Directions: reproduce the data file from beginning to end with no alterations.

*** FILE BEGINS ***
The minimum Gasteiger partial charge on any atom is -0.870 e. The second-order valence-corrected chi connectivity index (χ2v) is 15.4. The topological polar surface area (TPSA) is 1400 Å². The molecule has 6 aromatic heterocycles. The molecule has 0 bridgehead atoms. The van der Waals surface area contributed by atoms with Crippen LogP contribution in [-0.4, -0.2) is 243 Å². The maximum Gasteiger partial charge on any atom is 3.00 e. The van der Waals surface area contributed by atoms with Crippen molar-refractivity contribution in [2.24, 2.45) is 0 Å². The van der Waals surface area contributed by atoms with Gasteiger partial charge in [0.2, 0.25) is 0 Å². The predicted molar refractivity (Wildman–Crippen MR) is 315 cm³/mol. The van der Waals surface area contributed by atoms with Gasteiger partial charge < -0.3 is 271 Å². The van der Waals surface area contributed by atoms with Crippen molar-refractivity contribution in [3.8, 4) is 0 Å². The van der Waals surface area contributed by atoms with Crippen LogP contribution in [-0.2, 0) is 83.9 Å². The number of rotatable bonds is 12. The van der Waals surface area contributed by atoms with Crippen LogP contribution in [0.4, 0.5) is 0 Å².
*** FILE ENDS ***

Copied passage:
The minimum Gasteiger partial charge on any atom is -0.870 e. The second-order valence-corrected chi connectivity index (χ2v) is 15.4. The topological polar surface area (TPSA) is 1400 Å². The molecule has 6 aromatic heterocycles. The molecule has 0 bridgehead atoms. The van der Waals surface area contributed by atoms with Crippen LogP contribution in [-0.4, -0.2) is 243 Å². The maximum Gasteiger partial charge on any atom is 3.00 e. The van der Waals surface area contributed by atoms with Crippen molar-refractivity contribution in [2.24, 2.45) is 0 Å². The van der Waals surface area contributed by atoms with Gasteiger partial charge in [0.2, 0.25) is 0 Å². The predicted molar refractivity (Wildman–Crippen MR) is 315 cm³/mol. The van der Waals surface area contributed by atoms with Gasteiger partial charge < -0.3 is 271 Å². The van der Waals surface area contributed by atoms with Crippen molar-refractivity contribution in [3.8, 4) is 0 Å². The van der Waals surface area contributed by atoms with Crippen LogP contribution in [-0.2, 0) is 83.9 Å². The number of rotatable bonds is 12. The van der Waals surface area contributed by atoms with Crippen LogP contribution in [0.4, 0.5) is 0 Å².